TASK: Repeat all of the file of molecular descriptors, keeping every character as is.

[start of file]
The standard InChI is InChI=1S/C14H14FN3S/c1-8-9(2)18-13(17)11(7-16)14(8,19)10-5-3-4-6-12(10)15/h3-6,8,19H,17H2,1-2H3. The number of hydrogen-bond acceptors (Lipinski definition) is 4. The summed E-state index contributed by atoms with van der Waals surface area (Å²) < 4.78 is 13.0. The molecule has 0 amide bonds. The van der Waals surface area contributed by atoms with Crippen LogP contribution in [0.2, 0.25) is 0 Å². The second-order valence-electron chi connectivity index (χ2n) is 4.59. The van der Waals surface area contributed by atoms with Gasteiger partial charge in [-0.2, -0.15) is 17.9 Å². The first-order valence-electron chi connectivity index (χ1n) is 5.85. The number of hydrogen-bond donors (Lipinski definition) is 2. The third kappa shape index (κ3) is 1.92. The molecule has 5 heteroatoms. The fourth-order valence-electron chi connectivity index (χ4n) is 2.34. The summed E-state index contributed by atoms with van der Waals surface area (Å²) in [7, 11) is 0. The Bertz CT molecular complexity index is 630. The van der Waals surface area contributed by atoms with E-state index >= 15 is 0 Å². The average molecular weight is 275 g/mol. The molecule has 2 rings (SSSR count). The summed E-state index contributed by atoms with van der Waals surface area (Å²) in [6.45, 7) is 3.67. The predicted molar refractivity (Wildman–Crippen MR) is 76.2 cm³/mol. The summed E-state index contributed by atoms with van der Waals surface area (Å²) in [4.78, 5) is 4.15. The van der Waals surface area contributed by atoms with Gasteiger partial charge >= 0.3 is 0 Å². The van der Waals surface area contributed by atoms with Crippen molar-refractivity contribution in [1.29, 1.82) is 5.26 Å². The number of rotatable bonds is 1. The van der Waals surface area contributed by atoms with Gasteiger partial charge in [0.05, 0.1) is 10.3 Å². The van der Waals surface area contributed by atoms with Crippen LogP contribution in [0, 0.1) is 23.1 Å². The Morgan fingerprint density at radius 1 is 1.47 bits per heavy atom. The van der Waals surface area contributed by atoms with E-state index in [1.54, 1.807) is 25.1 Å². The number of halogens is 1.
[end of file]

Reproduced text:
The standard InChI is InChI=1S/C14H14FN3S/c1-8-9(2)18-13(17)11(7-16)14(8,19)10-5-3-4-6-12(10)15/h3-6,8,19H,17H2,1-2H3. The number of hydrogen-bond acceptors (Lipinski definition) is 4. The summed E-state index contributed by atoms with van der Waals surface area (Å²) < 4.78 is 13.0. The molecule has 0 amide bonds. The van der Waals surface area contributed by atoms with Crippen LogP contribution in [0.2, 0.25) is 0 Å². The second-order valence-electron chi connectivity index (χ2n) is 4.59. The van der Waals surface area contributed by atoms with Gasteiger partial charge in [-0.2, -0.15) is 17.9 Å². The first-order valence-electron chi connectivity index (χ1n) is 5.85. The number of hydrogen-bond donors (Lipinski definition) is 2. The third kappa shape index (κ3) is 1.92. The molecule has 5 heteroatoms. The fourth-order valence-electron chi connectivity index (χ4n) is 2.34. The summed E-state index contributed by atoms with van der Waals surface area (Å²) in [7, 11) is 0. The Bertz CT molecular complexity index is 630. The van der Waals surface area contributed by atoms with E-state index >= 15 is 0 Å². The average molecular weight is 275 g/mol. The molecule has 2 rings (SSSR count). The summed E-state index contributed by atoms with van der Waals surface area (Å²) in [6.45, 7) is 3.67. The predicted molar refractivity (Wildman–Crippen MR) is 76.2 cm³/mol. The summed E-state index contributed by atoms with van der Waals surface area (Å²) in [4.78, 5) is 4.15. The van der Waals surface area contributed by atoms with Gasteiger partial charge >= 0.3 is 0 Å². The van der Waals surface area contributed by atoms with Crippen molar-refractivity contribution in [1.29, 1.82) is 5.26 Å². The number of rotatable bonds is 1. The van der Waals surface area contributed by atoms with Gasteiger partial charge in [0.05, 0.1) is 10.3 Å². The van der Waals surface area contributed by atoms with Crippen LogP contribution in [0, 0.1) is 23.1 Å². The Morgan fingerprint density at radius 1 is 1.47 bits per heavy atom. The van der Waals surface area contributed by atoms with E-state index in [1.54, 1.807) is 25.1 Å². The number of halogens is 1.